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Kevin Lembo
Kevin Lembo
Former CT State Comptroller

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Wednesday, June 23, 2021

New Healthcare Research and Affordability Tool to Analyze Policy and Guide Lawmakers

A new report issued Wednesday shows approximately 18% of Connecticut households with adults under the age of 65 face unaffordable health care costs. (Medicare-age and other adults in categories not considered part of the workforce are outside the scope of this report.)

The Connecticut Healthcare Affordability Index (CHAI), a collaborative effort between the Connecticut Office of Health Strategy (OHS) and the Office of the State Comptroller (OSC), is a tool to help policymakers understand the real costs of healthcare and the challenges that Connecticut residents face in meeting their basic expenses. The goal of the project is to provide a tool for data and analysis to inform policies and practices that will make quality, reliable healthcare affordable to all.

Using the tool, OHS and OSC calculated a household spending target:

Families purchasing healthcare or paying copays, deductibles and co-insurance should devote no more than between approximately 7% and 11% of their household expenses to healthcare, depending on family size. This is a CT Household Healthcare Spending Target that predicts affordability.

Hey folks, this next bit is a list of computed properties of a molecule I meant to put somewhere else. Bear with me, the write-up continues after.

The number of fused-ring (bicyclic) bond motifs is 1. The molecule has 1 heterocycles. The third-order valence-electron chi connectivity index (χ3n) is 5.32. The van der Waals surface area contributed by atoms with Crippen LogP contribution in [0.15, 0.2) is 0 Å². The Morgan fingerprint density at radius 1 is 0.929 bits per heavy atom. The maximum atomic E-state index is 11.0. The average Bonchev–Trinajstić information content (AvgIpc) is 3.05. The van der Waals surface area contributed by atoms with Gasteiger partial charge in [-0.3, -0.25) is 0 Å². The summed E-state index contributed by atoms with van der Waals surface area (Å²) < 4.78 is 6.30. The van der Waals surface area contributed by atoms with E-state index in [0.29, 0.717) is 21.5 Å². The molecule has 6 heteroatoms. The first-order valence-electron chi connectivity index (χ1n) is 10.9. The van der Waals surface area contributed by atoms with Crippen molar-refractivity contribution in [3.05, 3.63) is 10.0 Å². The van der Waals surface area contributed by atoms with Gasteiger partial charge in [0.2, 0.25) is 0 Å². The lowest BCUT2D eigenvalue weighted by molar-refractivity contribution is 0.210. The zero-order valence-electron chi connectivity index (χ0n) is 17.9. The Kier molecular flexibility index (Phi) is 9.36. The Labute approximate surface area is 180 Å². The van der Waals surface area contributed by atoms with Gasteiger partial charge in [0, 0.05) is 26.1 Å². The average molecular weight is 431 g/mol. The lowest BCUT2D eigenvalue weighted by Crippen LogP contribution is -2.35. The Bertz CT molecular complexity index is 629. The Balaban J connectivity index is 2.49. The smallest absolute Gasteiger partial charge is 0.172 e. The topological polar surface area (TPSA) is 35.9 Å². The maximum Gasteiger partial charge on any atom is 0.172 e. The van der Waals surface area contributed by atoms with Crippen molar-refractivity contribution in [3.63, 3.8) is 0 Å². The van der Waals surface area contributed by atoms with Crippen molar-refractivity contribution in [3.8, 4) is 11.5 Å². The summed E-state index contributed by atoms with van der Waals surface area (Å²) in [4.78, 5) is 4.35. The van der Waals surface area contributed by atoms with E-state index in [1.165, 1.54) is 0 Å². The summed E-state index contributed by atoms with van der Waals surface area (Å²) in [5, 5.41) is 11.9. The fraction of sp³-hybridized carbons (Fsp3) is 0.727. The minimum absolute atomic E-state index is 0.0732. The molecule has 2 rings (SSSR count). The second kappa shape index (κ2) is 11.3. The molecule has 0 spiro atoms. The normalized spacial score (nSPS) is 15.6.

“There is an ongoing crisis of health care affordability in Connecticut,” said Comptroller Kevin Lembo. “This report presents clear data that shows how issues affording adequate coverage reach every corner of our state and leave thousands behind. The struggles faced by people of color and families with children are especially jarring. This should outrage people. Fortunately, this report also presents an opportunity to act. I urge all lawmakers to use this tool to turn rhetoric into action and show their work by explaining how they plan to make health care more affordable in our state.”

“Healthcare affordability in Connecticut depends upon variables many residents cannot predict or control, and for many of them, unaffordable healthcare means inadequate resources left over for other necessities like food, shelter, childcare, and transportation,” OHS Executive Director Victoria Veltri said. “The good news is that the government can take actions that improve affordability and make things better – as we can see with the temporary benefits now available through the federal American Rescue Plan Act and the new state Covered Connecticut Program that will start this July and offer no-cost insurance through Access Health CT to an additional 40,000 low-income adults by July 2022. Connecticut’s new Healthcare Affordability Index is a tool available to measure the impact of healthcare policies on affordability for state residents. Whether changes are made by administrative or legislative action, we have the data to understand what those changes will mean in people’s lives as they seek the care they need and pay their household bills.”

OHS and OSC worked with researchers from the Center for Women’s Welfare at the University of Washington School of Social Work and from the University of Connecticut Analytics and Information Management Solutions (UCONN AIMS) to develop this tool.